I have to start by bringing the comments I made in the September 2007 Headcode up to date. We won't know how much money is likely to be available for Scotland's railway until "Easter" - ORR has pronounced that its first look at the figures suggests that the Scottish ones stack up (whereas the English ones don't) and that there will be some cash available for Tier 3 projects. (Tier 3 projects are the ones, in effect, which haven't started yet.) So there may be money to start to improve the Highland Main Line, but it seems very unlikely that there will be money for the FNL and other routes off the main intercity network. FoFNL will continue to press for improvements to the infrastructure, however, and will continue with its policy of seeking small enhancements which will be affordable. Where enhancement can be combined with routine maintenance there seems a better chance of persuading the railway's funders (Transport Scotland and the various RTPs) that investment will represent value for money.
National Express has replaced GNER, but it's too early to say whether there will be any noticeable change. Initial impressions (admittedly in December, when running a railway is trickier) are not particularly good. Failure to carry on-board complaints forms doesn't look clever. Mr Bowker was very good at running a railway when he did so at arms' length: how will he fare when has to get his hands dirty?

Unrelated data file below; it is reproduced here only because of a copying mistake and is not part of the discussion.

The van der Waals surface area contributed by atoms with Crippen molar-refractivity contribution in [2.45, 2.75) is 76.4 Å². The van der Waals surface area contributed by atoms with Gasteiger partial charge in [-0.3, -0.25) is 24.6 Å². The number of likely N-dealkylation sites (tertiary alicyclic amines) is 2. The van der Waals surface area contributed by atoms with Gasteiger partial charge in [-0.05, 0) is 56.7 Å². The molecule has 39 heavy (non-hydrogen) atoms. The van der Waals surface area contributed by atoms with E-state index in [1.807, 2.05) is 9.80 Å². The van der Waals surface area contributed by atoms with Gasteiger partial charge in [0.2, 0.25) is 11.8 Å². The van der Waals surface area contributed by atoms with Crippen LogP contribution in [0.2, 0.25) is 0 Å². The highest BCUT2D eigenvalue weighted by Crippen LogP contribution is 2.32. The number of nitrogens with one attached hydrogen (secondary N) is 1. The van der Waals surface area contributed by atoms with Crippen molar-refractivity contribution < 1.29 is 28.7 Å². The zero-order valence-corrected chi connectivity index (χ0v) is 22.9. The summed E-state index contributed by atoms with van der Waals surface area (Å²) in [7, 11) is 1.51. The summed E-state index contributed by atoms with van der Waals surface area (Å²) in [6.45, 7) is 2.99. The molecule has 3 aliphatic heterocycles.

On our own patch FoFNL has had a meeting with FSR to understand the poor reliability of the 158s. Even the refurbished sets are prone to engine and other failures. The FSR 158 fleet is close to the bottom of the published DMU reliability tables and although the operating conditions are harsh - lots of hills and lots of stops - they should perform a great deal better than they do. FoFNL will continue to monitor 158 failures and press for significant improvement over 2008.
I had a meeting in Caithness with Stewart Stevenson, the Transport Minister, in November, and discussed with him the provision of a station at Halkirk and the construction of a new chord at Georgemas.
We will work with all agencies and other bodies to get improvements, and we look forward to the publication of DorLAG's STAG study early in 2008. This should set out once and for all the strength of the value-for-money case for building the new bits of railway connecting Golspie to Tain directly. DorLAG has been invited to join the Caithness Transport Forum, and I look forward to their participation in that body.
I make no apologies for all the abbreviations - these were all explained in the last Newsletter, and will be kept up to date.